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|Title:||Synergies between SKA and ALMA: observations of Nearby Galaxies||Authors:||Paladino, Rosita
Orru, E. O.
LIUZZO, Elisabetta Teodorina
|Issue Date:||2015||Journal:||POS PROCEEDINGS OF SCIENCE||Volume:||Advancing Astrophysics with the Square Kilometre Array (AASKA14)||Number:||215||First Page:||156||Abstract:||The past decade has seen amazing advances in radioastronomy, which led to the construction of brand-new instruments such as LOFAR and ALMA, and the updating of existing ones, e. g. JVLA and e-MERLIN. The SKA will be the spearhead of a future technological development and it will change the way astrophysical topics have been studied so far by opening up new frequency windows with unprecedented spatial resolution and sensitivity. The SKA location in the southern hemisphere makes it particularly suitable to complement ALMA, which is already giving exciting results both on the local and the more distant Universe. Among the possible synergies between SKA and ALMA, we focus on the observations of nearby star forming galaxies. Star formation processes in galaxies involve all the components of the interstellar medium, so the only way to have a complete picture of them is through multifrequency observations. ALMA observes gas and dust emission, while the SKA will trace both the free-free thermal and the non-thermal synchrotron emission. The spatial comparison between these components gives information about the contribution to star formation processes provided by magnetic fields and cosmic rays. The high spatial resolution achievable with ALMA and SKA will make it possible to compare these emissions on very small spatial scales, by resolving single molecular clouds in nearby galaxies. By the time the SKA will start observing, ALMA will have already imaged many nearby galaxies in the southern hemisphere, for which no low frequency data at comparably high spatial resolution will be available. The SKA will fill this gap, and have a profound impact on the studies of nearby galaxies, making valuable contributions to our understanding of star formation processes, and of the role of magnetic fields and cosmic rays in them.||Conference Name:||Advancing Astrophysics with the Square Kilometre Array (AASKA14)||Conference Place:||Giardini Naxos, Italy||Conference Date:||June 9-13, 2014||URI:||http://hdl.handle.net/20.500.12386/23902||URL:||https://pos.sissa.it/215/156||ISSN:||1824-8039||Bibcode ADS:||2015aska.confE.156P||Fulltext:||open|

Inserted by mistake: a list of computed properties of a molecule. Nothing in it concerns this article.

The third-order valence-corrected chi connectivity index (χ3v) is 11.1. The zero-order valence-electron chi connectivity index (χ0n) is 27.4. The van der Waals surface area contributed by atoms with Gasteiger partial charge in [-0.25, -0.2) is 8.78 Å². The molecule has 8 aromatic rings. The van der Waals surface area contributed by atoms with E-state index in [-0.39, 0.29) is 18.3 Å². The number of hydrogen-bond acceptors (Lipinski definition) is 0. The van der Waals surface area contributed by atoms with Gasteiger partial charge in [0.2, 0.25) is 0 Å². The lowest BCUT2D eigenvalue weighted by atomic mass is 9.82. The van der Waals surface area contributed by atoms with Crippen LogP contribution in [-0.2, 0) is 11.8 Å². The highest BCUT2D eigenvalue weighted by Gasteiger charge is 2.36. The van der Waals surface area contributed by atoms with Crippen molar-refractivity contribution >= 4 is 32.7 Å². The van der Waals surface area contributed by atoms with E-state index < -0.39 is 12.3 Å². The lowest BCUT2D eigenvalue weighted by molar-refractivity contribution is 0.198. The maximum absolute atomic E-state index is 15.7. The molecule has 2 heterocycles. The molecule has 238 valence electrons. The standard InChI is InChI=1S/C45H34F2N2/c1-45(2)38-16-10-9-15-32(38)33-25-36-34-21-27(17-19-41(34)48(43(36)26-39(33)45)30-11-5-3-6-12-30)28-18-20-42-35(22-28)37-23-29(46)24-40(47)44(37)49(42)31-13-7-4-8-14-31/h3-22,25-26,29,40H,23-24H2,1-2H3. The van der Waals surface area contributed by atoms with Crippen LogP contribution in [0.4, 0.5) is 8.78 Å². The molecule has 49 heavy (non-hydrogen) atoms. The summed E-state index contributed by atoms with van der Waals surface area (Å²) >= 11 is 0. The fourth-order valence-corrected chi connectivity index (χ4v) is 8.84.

|Appears in Collections:||3.01 Contributi in Atti di convegno|
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